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ATPM 11.08
August 2005


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Web Application Review

by Tom Bridge and Tiffany Baxendell,



Developer: 37 Signals

Price: free to $19/month

Requirements: Safari or Firefox

Trial: Feature-limited (5 pages, 10 reminders)

The idea of a portfolio that you can use as a virtual scratchpad from any location is an appealing one, allowing you to store images, to-do items, e-mails, and collections of text, all in neat little piles that help you track all the scattered bits of your life. It’s especially good for those of us with more than one computer and no easy method of synchronization across platforms, VPNs, corporate LANs, and software.

Enter Backpack. From the same people that brought us BaseCamp, a Web-based project management package, comes the product some describe as “project management for your life.” Backpack has several versions of varying complexity that are priced from free to $19 per month. The free version gives you five pages (plus your home page) and ten reminders (which work through e-mail and such), and the expensive version gives you 500 pages, 250 MB of storage, and 300 reminders. The features that the free version provides are plenty for the average user, but as you find yourself managing more projects and events, you will outgrow the simple plan and find yourself peering at the costs of $5 a month to add file storage and 15 more pages to your list.


Basic Page Interface

And what are those features? They’re deceptively simple: Each page has a section for body text, a section for check-boxed lists, and one for notes, each with a title and a body. Paying users can also use their Backpacks to hold files or pictures in their holding bay. In addition, each individual page in a user’s Backpack has a unique address for post-by-e-mail functionality, as well as the ability to be shared for editing with other Backpack users. Pages remain private unless the owner decides to make them publicly viewable (but not editable). The DHTML-based interface makes updates even easier than posting to a wiki, with drag-and-drop reordering of list items and in-line addition of new items.



Probably the most immediately obvious usage for Backpack is as a sort of virtual fridge-door for all the stuff you want to remember but can’t act on at the moment you think about it. When I’m at work and come up with an idea for a blog post, but can’t take the time to draft something just then—I toss the link and a few words up to a Backpack page and work on it later when I have time. If I find a cool online store where I can find a birthday gift for Mom? Brain-dump it to my Backpack and set a reminder to visit it a few weeks before the big day. We’ve done this with party information, random events around town, and of course it serves well to remind us to get movie tickets when the sales go live.

As you get into Backpack, however, the possibilities suddenly become endless as you think of all the things you can plan with it. Weddings, new business ventures, summer vacations, school and business projects, all suddenly seem much more manageable with Backpack’s simple and elegant interface. Use it to hold information about potential clients you’d like to pursue. Working on a dinner party? Set up the grocery list and invite list, and RSVP space, as part of a Backpack page. You can see that this sort of space is limitless in its potential. We’ve turned our Backpack account into a place to handle group entries for a blog, a place to plan grocery lists and meal schedules, and the e-mail feature makes it possible to e-mail everything to a specific page that you’re working on.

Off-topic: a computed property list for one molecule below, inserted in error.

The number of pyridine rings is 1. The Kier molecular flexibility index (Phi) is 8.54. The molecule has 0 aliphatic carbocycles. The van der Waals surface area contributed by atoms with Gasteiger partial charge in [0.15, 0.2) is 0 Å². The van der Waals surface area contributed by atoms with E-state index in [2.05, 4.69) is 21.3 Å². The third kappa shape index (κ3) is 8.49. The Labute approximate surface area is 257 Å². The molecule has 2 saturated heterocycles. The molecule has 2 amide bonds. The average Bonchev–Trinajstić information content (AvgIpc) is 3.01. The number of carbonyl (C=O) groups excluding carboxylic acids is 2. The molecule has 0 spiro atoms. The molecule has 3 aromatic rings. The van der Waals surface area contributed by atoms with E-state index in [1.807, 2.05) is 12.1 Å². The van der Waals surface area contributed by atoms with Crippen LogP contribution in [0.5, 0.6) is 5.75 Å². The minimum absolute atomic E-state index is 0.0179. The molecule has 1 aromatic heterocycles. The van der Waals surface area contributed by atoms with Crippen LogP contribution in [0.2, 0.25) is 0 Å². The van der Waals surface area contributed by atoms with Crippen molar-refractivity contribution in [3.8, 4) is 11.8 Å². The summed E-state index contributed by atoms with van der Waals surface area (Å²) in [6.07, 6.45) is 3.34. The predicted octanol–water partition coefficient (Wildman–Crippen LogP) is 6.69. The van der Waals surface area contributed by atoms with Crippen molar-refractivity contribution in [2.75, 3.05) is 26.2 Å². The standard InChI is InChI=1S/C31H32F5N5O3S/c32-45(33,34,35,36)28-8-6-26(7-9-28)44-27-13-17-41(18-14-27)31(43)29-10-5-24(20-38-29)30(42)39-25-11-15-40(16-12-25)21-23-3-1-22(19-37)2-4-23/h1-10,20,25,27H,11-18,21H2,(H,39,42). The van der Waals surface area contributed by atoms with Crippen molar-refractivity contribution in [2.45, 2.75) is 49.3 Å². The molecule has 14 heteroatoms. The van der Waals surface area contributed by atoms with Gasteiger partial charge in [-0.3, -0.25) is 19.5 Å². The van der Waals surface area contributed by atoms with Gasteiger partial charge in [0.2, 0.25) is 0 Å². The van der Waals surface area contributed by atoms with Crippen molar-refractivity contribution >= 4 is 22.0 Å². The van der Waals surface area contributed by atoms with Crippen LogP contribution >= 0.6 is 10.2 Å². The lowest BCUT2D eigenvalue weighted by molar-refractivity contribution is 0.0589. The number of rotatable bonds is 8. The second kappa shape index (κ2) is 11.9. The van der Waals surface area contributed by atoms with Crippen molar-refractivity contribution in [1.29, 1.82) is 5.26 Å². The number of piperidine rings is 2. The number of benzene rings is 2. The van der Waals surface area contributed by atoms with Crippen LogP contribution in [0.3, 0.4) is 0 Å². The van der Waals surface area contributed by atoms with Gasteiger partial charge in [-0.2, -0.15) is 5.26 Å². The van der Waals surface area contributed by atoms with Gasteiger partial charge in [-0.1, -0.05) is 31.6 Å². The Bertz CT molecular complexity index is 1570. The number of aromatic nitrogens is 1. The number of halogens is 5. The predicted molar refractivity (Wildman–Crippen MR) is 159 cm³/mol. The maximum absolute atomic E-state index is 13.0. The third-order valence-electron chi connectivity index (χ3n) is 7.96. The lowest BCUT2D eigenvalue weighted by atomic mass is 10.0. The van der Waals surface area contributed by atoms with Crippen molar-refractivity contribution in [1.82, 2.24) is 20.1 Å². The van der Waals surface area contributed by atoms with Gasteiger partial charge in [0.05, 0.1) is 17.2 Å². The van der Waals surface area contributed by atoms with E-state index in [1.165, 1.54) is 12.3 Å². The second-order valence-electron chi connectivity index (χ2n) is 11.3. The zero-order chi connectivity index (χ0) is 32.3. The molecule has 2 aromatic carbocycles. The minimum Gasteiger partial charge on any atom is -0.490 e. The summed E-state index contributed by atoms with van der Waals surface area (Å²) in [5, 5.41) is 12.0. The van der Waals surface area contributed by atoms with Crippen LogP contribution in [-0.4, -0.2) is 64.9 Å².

E-mails in a Page

The 37signals development people remembered all the little touches designed to build user-evangelists, too. Forums invite users to share their ideas for making Backpack use even easier, such as setting up e-mail aliases for the Backpack e-mail addresses, and even a challenge to be the first person to come up with a usable Backpack widget for the Tiger dashboard, which was met in very short order.


Backpack Widget in Action

If you have to deal with PCs—either at work, or because you’re a masochist—you’ll be gratified to hear that platform interoperability is fairly flawless. Files, pages, it all Just Works™, making everyone comfortable with the prospect of leaving their Macs and not losing all their information. For those of us who have to live a dual-platform existence, this part makes coming home to the Mac at night all the more sweet.

The ability to use the Web to manage one’s information, the free-account option, and the reasonable price-points for added functionality rank Backpack right up there with Flickr in terms of usability-per-dollar. We heartily recommend Backpack to all those folks looking to Get Things Done just a little bit more quickly, or just to have a larger online portfolio for their stuff.

Reader Comments (2)

Rod Schmidt · February 18, 2006 - 15:57 EST #1
If you want to use your Backpack data on your Mac when you're not online, check out PackRat at It syncs with your Backpack data so you can use it when your offline.
Ali Daniali · May 29, 2006 - 06:45 EST #2
I love Backpack, so I decided to write an add-on that captures my voice messages and puts it into my Backpack. When I'm on the road and need to remember somthing I call it and leave my messages.

It knows up to 3 different numbers.

So if my wife only wants to leave me a message, she calls it from the house and leaves me a message.

Because it's not calling my phone directly, it won't interupt my cell phone, and I can get it without having to dial into my voicemail box from my cell phone.

The best part is that it's totally free!

Try it at


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